Enfuvirtide is a fusion inhibitor and is supplied as a powder for injection. It binds to gp41, which would normally initiate fusion of the virus into the lymphocyte cell surface. Once enfuvirtide is reconstituted with sterile water, it is given as a subcutaneous injection twice daily. Two doses can be reconstituted at the same time and the unused dose placed in the refrigerator. Refrigerated doses must be used within 24 hours of reconstitution. Enfuvirtide is usually reserved for patients who have already tried initial and subsequent sets of antiretrovirals that were discontinued for various adverse effects or resistance. The most common side effect is injection-site reactions that produce knots under the skin that disappear with time. Patients should be encouraged to rotate injection sites and never inject into one of these preexisting knots. Sites used for this subcutaneous injection are the same as used for insulin—the abdomen, thighs, and upper arms.11

Raltegravir, another new medication used to treat HIV, inhibits the enzyme integrase. Integrase’s role would normally include creating available ends on newly created viral DNA, aiding entry of this DNA into the cell’s nucleus, and then splicing viral DNA into the host DNA inside the nucleus. Because raltegravir is not metabolized by the cytochrome P450 system, it has minimal drug interactions. Raltegravir undergoes UGT1A1-mediated glucuronidation. There is a documented interaction with rifampin due to rifampin’s induction of UGT, resulting in the need to increase the raltegravir dose to 800 mg twice daily from the normal 400-mg twice daily dose.12 Raltegravir is usually well tolerated.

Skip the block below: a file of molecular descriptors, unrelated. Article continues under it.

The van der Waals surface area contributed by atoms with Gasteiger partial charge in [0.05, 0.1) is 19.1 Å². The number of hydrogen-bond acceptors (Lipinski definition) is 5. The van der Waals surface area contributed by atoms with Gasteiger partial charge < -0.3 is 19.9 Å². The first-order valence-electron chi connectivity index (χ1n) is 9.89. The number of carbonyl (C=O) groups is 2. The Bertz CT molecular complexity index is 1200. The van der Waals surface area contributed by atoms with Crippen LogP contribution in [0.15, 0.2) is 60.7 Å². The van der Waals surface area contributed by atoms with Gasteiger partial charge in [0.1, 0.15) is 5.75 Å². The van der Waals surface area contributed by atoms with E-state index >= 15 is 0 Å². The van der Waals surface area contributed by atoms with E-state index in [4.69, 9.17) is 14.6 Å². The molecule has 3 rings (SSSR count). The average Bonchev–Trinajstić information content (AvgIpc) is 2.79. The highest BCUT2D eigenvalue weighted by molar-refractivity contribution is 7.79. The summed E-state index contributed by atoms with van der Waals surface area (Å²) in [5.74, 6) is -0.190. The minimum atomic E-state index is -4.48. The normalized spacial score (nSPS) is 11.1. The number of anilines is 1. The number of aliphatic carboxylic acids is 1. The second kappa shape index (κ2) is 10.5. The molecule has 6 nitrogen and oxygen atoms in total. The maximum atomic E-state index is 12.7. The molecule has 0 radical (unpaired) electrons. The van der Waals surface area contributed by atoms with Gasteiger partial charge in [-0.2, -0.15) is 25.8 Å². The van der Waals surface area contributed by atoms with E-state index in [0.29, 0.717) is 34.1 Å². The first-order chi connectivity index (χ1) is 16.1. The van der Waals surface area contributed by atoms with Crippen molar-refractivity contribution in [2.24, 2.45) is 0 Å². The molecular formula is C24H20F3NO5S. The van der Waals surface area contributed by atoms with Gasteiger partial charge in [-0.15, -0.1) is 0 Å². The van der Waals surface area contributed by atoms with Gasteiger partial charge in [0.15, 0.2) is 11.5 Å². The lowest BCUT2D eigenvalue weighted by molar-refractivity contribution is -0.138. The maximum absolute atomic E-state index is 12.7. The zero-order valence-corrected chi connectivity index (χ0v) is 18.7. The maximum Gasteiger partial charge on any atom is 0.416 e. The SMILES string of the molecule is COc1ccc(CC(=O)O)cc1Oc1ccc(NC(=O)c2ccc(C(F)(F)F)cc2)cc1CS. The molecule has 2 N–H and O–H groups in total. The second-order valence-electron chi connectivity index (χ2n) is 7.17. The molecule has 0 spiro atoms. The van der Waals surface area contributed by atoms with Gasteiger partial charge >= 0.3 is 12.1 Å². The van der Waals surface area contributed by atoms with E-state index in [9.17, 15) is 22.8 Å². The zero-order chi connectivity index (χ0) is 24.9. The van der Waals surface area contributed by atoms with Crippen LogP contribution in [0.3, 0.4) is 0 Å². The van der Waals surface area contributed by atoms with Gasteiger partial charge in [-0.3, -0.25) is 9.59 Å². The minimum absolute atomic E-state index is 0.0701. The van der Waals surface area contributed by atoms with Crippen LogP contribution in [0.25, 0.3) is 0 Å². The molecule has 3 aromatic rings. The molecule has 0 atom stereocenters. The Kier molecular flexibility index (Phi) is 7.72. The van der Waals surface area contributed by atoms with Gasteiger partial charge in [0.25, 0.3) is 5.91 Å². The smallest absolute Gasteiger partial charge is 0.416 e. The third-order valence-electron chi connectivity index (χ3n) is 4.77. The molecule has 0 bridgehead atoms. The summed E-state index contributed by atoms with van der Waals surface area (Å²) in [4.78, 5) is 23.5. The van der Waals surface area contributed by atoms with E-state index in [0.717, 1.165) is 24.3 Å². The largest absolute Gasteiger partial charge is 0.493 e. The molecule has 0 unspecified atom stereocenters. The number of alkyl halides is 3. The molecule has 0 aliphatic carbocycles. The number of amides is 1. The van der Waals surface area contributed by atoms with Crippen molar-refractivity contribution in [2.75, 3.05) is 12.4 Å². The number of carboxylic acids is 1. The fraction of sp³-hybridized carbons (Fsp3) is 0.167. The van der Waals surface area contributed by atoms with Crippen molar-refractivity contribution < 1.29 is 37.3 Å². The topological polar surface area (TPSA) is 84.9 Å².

One goal of antiretroviral therapy includes achieving an undetectable viral load, many times reported as less than 50 copies/mL depending on how low the assay can measure. Another goal includes increasing the patient’s CD4 count to a level that is near that of an uninfected individual, which decreases the patient’s risk of acquiring opportunistic infections. It is recommended that a patient’s antiretroviral regimen include at least three drug entities that are active against the patient’s HIV. In some treatment-experienced patients who have exhausted many previous antiretroviral options, it may be necessary to have only two active antiretrovirals in their regimen. It is more common to see regimens that include two NRTIs and one NNRTI or two NRTIs and one ritonavir-boosted PI; however, it is not uncommon to see drugs from all three of these classes used in one regimen or two PIs (in addition to ritonavir) in the same regimen. Of course, there is also incorporation of medications from some of the more unique classes such as an integrase inhibitor, CCR5 inhibitor, or fusion inhibitor. Careful attention to drug interactions is required when combining many of these medications due to their involvement with CYP450.